Decisions, decisions…

      1. I was the biggest Happ fan but as I have stated Happ lived on the high fast ball now even average pitchers have gotten away from ” everything LOW”. Comparisons are not really valid.

  7. Like Villalobos and Ford tonight from GCL.
    Asche had a nice night.
    Good to see triples for Collier and Santana. Also good for Rupp to be on base 4 times and a great line for Buchanan.
    Multihit games from James and Valle are good. I hope somebody teaches James better baserunning because he’s been caught stealing quite a few times this year.
    More hits for Carlos Rivero are good.

  8. Any one know what is going on with Chace Numata? i know he is officially on the Lakewood 7 day DL but what is going on? Is he a real prospect at all? i got alittle excited when i saw he was a switch hitting high school catcher, but aside from some sad stats in the GCL last year and this season being lost i guess it is time for me to give up on him. If any one has inseider info on whats going on let me know.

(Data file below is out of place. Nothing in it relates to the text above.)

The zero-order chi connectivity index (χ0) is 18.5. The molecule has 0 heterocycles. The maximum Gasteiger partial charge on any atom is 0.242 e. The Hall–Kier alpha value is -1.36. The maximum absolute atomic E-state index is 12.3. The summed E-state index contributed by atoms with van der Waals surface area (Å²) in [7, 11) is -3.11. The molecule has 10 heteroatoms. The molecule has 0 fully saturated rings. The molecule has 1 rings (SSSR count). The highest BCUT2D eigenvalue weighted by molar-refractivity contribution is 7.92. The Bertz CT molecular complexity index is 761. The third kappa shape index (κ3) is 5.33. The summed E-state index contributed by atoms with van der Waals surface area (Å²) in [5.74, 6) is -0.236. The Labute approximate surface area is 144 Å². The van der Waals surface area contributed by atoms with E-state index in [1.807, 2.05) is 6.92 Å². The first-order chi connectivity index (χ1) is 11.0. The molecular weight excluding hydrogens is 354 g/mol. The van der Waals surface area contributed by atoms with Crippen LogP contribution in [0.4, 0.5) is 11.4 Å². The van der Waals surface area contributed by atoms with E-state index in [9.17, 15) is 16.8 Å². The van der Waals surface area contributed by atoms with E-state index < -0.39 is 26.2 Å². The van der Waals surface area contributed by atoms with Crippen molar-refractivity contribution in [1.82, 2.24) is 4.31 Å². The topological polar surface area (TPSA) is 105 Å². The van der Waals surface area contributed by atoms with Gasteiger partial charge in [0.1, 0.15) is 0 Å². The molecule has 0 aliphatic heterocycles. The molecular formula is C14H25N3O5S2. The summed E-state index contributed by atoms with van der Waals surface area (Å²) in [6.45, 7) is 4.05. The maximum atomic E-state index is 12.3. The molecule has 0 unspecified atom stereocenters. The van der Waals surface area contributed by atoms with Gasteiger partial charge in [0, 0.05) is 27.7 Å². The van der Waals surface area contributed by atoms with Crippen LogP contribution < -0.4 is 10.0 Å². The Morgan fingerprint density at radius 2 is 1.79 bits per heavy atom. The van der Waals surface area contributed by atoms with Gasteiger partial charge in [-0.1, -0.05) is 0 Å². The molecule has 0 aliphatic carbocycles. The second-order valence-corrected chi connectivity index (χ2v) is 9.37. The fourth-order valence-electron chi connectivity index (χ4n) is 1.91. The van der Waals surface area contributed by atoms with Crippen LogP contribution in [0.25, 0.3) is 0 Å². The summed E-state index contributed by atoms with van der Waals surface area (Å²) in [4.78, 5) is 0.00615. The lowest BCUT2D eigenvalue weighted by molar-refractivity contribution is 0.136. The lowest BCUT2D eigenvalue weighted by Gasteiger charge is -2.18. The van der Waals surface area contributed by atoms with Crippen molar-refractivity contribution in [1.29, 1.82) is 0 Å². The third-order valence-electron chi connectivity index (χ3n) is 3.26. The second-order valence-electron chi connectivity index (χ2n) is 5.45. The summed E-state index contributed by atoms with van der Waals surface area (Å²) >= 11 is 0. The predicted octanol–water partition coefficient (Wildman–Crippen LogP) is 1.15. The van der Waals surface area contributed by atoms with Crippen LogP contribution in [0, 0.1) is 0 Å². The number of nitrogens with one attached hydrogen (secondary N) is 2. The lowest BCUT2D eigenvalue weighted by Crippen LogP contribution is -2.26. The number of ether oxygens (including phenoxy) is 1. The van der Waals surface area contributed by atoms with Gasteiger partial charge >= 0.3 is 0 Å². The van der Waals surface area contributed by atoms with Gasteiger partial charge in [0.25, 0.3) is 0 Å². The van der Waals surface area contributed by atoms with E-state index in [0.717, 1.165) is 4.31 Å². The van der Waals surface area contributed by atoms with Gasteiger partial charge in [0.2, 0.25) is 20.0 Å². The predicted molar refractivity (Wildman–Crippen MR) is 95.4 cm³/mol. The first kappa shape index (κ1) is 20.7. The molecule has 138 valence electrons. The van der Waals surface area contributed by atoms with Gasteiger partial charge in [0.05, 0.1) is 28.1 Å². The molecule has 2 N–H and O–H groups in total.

1. From the outside looking in (no inside knowledge of this) I think that he is still very raw defensively and the team has decided to continue to work with him on that. They aren’t comfortable putting him in live game action as of yet. Just a guess based upon feedback I’ve seen to this point.

  9. Gosewisch threw out Gose yesterday. That’s nice to see. Is Bob Stumpo the next Suomi or even Gosewisch? He’s over .300 at Wmsprt with a HR and 9 RBIs. He’s splitting catching duties with Diaz right now. Interesting that they are both switch hitters. He has Rupp’s size. He’s a lot older than Diaz and of course old for the league. But he looks like a guy who, in a few years, might be that catcher that fills a slot no matter what level it is.